March 13, 2009
John Manning is a professor at the University of Swansea and he wrote the book “The Finger Book”. Professor John Manning explains in his book how the ratio of the index finger and ring finger (= the ‘2D:4D digit ratio’ finger length) is related to the ‘Big five’ of life.
|FINGERS & EVOLUTION
The human thumb is known as a ‘marker’ for the evolution of human kind; however our relative long index finger – compared to the ring finger – is a likewise example. In the chimpanzee and gorilla, this hand feature is different: they always have longer ring fingers and a short index finger.
THE RING FINGER & SPORTS
Exceptional performances in sports are being linked to the amount of male hormones that people absorb before birth while they stay in the womb. The ‘digit ratio’ has frequently been used to predict performances in various sports leagues.
THE INDEX FINGER & SOCIAL BEHAVIOR
Interestingly, especially among children a short index finger may indicate a lack of empathic ability.
There is growing statistical evidence that our finger ratios are a reliable predictor of our receptiveness to diseases. However, in real life the findings have not yet shown to have a significant impact.
YOUR FINGERS & YOUR SEX-LIFE
Men with long ring fingers, consider themselves as attractive. Studies show that women in the general rule agree and confirm the judgements of these men. Surprisingly, a likewise result has been found in women.
READ FURTHER ABOUT MANNING’S FINDINGS:
September 29, 2008
The Finger Book – author: Prof. John T. Manning, psychologist, University of Liverpool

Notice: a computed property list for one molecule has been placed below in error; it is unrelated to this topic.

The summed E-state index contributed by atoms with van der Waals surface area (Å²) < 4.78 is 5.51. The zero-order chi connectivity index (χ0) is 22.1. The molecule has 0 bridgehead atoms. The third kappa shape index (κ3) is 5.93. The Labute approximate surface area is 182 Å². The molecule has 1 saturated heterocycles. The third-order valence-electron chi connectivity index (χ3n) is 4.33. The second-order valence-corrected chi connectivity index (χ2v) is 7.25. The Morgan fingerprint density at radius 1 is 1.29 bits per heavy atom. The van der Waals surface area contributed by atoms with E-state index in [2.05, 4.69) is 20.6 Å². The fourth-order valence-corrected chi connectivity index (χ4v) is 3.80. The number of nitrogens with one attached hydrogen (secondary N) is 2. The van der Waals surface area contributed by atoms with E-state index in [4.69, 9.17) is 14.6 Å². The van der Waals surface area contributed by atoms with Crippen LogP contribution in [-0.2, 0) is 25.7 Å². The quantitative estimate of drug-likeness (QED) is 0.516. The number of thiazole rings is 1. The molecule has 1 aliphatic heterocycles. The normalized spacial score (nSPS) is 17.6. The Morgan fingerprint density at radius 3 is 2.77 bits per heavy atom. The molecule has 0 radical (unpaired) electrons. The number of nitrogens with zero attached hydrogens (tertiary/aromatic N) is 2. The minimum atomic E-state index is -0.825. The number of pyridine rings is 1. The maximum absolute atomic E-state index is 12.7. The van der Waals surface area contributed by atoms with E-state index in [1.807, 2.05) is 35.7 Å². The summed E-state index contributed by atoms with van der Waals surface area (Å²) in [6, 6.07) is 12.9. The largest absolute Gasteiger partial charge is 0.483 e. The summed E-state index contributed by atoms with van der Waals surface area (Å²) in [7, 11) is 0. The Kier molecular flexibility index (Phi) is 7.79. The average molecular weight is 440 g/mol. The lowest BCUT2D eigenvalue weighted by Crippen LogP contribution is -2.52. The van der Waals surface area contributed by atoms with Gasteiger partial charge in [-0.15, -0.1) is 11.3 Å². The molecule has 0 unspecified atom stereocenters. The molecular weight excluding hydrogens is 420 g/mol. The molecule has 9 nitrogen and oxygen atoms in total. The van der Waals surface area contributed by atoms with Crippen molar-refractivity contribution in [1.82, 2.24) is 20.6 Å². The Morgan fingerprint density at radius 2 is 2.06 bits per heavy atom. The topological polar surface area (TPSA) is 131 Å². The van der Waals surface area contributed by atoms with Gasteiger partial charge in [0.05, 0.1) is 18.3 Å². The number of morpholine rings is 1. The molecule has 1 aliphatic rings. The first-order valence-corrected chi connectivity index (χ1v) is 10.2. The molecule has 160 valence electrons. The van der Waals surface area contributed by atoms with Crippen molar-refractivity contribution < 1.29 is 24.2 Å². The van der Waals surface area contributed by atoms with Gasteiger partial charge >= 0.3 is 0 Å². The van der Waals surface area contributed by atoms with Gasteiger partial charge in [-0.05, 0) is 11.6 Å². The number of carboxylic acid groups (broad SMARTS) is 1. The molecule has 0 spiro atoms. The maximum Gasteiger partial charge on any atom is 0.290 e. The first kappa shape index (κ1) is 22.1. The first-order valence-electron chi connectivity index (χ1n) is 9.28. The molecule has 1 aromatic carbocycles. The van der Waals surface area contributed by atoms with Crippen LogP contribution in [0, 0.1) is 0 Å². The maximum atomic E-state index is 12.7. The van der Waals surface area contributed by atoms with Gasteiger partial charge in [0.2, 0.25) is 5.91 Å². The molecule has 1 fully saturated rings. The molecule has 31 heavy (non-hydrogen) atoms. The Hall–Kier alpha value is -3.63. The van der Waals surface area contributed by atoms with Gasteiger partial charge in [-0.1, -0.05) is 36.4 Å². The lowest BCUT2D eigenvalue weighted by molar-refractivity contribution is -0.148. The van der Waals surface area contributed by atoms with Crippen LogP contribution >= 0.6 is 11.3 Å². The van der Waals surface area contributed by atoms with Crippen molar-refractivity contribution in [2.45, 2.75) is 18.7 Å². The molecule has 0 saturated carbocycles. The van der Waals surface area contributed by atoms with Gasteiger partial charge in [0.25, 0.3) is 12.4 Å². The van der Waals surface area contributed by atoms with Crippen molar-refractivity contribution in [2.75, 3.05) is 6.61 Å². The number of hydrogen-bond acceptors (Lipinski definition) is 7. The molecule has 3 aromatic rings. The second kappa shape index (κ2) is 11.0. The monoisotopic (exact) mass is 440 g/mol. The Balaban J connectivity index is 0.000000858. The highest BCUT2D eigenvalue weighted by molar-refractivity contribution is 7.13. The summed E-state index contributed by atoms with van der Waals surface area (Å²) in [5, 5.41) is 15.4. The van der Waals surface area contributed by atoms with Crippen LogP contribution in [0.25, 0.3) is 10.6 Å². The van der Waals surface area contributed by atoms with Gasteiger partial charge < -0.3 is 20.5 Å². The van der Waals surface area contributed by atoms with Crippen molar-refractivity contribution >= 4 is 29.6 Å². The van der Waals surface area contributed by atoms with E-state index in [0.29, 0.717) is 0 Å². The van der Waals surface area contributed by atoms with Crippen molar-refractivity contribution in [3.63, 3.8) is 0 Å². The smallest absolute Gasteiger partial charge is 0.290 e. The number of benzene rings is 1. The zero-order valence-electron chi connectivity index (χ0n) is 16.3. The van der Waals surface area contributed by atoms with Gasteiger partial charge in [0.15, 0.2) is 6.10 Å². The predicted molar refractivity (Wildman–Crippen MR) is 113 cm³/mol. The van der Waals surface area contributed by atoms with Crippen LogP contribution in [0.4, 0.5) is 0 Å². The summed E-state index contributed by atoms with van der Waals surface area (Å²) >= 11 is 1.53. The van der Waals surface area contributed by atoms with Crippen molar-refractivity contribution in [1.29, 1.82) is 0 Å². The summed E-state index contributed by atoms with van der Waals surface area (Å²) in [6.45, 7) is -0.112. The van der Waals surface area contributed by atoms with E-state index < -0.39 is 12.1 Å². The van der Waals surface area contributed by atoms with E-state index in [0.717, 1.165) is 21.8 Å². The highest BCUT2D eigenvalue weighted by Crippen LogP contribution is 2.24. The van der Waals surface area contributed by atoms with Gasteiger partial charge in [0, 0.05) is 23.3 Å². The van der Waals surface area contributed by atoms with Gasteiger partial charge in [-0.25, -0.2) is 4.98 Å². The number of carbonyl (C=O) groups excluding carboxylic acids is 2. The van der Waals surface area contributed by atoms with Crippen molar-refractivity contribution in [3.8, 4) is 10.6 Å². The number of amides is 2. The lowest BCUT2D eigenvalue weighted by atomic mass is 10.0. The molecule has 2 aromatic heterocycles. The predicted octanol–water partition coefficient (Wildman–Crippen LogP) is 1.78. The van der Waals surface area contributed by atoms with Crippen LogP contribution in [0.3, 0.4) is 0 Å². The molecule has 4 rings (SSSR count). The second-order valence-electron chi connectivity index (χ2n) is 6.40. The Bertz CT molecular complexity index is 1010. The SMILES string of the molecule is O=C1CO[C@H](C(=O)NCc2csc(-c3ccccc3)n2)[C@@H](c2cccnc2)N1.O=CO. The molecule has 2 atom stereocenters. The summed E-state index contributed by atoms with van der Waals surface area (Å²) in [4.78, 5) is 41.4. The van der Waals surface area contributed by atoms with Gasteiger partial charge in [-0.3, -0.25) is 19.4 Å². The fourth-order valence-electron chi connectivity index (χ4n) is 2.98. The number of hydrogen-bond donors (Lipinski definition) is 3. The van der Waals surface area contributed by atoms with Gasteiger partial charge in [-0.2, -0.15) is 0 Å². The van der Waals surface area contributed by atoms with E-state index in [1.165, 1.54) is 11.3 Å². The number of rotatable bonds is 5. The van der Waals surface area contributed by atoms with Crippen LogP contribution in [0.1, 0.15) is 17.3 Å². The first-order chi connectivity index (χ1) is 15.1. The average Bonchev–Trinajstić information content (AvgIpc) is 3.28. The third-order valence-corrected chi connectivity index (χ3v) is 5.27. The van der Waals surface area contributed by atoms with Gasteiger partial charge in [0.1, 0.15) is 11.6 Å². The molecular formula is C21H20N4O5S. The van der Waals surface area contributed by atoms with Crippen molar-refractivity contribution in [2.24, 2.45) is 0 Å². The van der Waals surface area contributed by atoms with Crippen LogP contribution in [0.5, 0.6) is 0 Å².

Publisher (Fabe and Faber, 2008) comment:
“This book employs finger ratio to examine a group of questions about human behaviour, from sexuality, to musical ability, to predisposition to disease.”
|The publisher writes about John Manning’s book The Finger Book:
“This book is about a simple measurement of the human hand: the ‘finger ratio’.
What could fingers & sex possibly have in common? What does the shape of a child’s fingers reveal about future music talent? Why should professional footballers have longer ring fingers than other men?
This book is about a simple measurment of the human hand. You may not have noticed that men tend to have longer ring fingers relative to their index fingers, and it turns out this tiny sex difference is highly revealing.
John Manning, ‘a pioneer in this field’ (New Scientist) uses it to examine a dizzying group of questions about human behaviour, from sexuality, to music ability, to predisposition to disease. Controversial, but untainglingly clear and balanced, John Manning presents his cutting-edge research for the reader to consider.
The finger length ratio (2D:4D) appears to tell us what happens to babies in the whomb, indicating the amount of testosterone and oestrogen to which each foetus is exposed. This early evens has, it seems, profound consequences in each of us. Provocative, arresting and direct, The Finger Book makes accessible a whole new area of evolutionary science, and poses many fruitful questions about what makes us as we are.”